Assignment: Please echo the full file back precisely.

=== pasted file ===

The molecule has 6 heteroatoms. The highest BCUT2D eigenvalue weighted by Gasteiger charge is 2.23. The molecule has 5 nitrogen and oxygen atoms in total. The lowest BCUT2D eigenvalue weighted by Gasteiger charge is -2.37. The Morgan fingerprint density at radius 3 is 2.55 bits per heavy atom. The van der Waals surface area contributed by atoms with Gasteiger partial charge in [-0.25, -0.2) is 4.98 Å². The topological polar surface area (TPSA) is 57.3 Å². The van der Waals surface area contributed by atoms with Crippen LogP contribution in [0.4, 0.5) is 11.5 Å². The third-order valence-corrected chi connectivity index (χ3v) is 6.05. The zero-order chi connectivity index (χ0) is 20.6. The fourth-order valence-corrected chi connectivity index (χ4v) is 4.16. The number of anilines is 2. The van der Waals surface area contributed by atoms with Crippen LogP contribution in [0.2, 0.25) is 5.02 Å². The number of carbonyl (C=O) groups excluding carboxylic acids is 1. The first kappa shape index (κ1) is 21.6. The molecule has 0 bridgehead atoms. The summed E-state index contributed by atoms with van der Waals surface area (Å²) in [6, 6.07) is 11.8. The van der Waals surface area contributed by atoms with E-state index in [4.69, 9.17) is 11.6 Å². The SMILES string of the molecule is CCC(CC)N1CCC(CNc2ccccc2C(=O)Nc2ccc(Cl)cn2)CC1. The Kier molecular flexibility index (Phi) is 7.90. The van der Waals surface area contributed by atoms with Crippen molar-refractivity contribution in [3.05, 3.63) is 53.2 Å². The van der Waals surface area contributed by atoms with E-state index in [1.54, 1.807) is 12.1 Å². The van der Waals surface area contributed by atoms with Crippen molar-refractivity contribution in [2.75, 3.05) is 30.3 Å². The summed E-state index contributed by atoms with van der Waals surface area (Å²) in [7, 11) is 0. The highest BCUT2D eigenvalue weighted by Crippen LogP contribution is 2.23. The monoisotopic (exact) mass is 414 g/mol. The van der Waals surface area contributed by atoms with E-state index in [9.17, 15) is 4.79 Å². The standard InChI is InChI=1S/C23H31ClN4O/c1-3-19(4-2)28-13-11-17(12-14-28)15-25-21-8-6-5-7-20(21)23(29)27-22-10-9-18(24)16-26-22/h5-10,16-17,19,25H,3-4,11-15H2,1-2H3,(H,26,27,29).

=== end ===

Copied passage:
The molecule has 6 heteroatoms. The highest BCUT2D eigenvalue weighted by Gasteiger charge is 2.23. The molecule has 5 nitrogen and oxygen atoms in total. The lowest BCUT2D eigenvalue weighted by Gasteiger charge is -2.37. The Morgan fingerprint density at radius 3 is 2.55 bits per heavy atom. The van der Waals surface area contributed by atoms with Gasteiger partial charge in [-0.25, -0.2) is 4.98 Å². The topological polar surface area (TPSA) is 57.3 Å². The van der Waals surface area contributed by atoms with Crippen LogP contribution in [0.4, 0.5) is 11.5 Å². The third-order valence-corrected chi connectivity index (χ3v) is 6.05. The zero-order chi connectivity index (χ0) is 20.6. The fourth-order valence-corrected chi connectivity index (χ4v) is 4.16. The number of anilines is 2. The van der Waals surface area contributed by atoms with Crippen LogP contribution in [0.2, 0.25) is 5.02 Å². The number of carbonyl (C=O) groups excluding carboxylic acids is 1. The first kappa shape index (κ1) is 21.6. The molecule has 0 bridgehead atoms. The summed E-state index contributed by atoms with van der Waals surface area (Å²) in [6, 6.07) is 11.8. The van der Waals surface area contributed by atoms with E-state index in [4.69, 9.17) is 11.6 Å². The SMILES string of the molecule is CCC(CC)N1CCC(CNc2ccccc2C(=O)Nc2ccc(Cl)cn2)CC1. The Kier molecular flexibility index (Phi) is 7.90. The van der Waals surface area contributed by atoms with Crippen molar-refractivity contribution in [3.05, 3.63) is 53.2 Å². The van der Waals surface area contributed by atoms with E-state index in [1.54, 1.807) is 12.1 Å². The van der Waals surface area contributed by atoms with Crippen molar-refractivity contribution in [2.75, 3.05) is 30.3 Å². The summed E-state index contributed by atoms with van der Waals surface area (Å²) in [7, 11) is 0. The highest BCUT2D eigenvalue weighted by Crippen LogP contribution is 2.23. The monoisotopic (exact) mass is 414 g/mol. The van der Waals surface area contributed by atoms with E-state index in [9.17, 15) is 4.79 Å². The standard InChI is InChI=1S/C23H31ClN4O/c1-3-19(4-2)28-13-11-17(12-14-28)15-25-21-8-6-5-7-20(21)23(29)27-22-10-9-18(24)16-26-22/h5-10,16-17,19,25H,3-4,11-15H2,1-2H3,(H,26,27,29).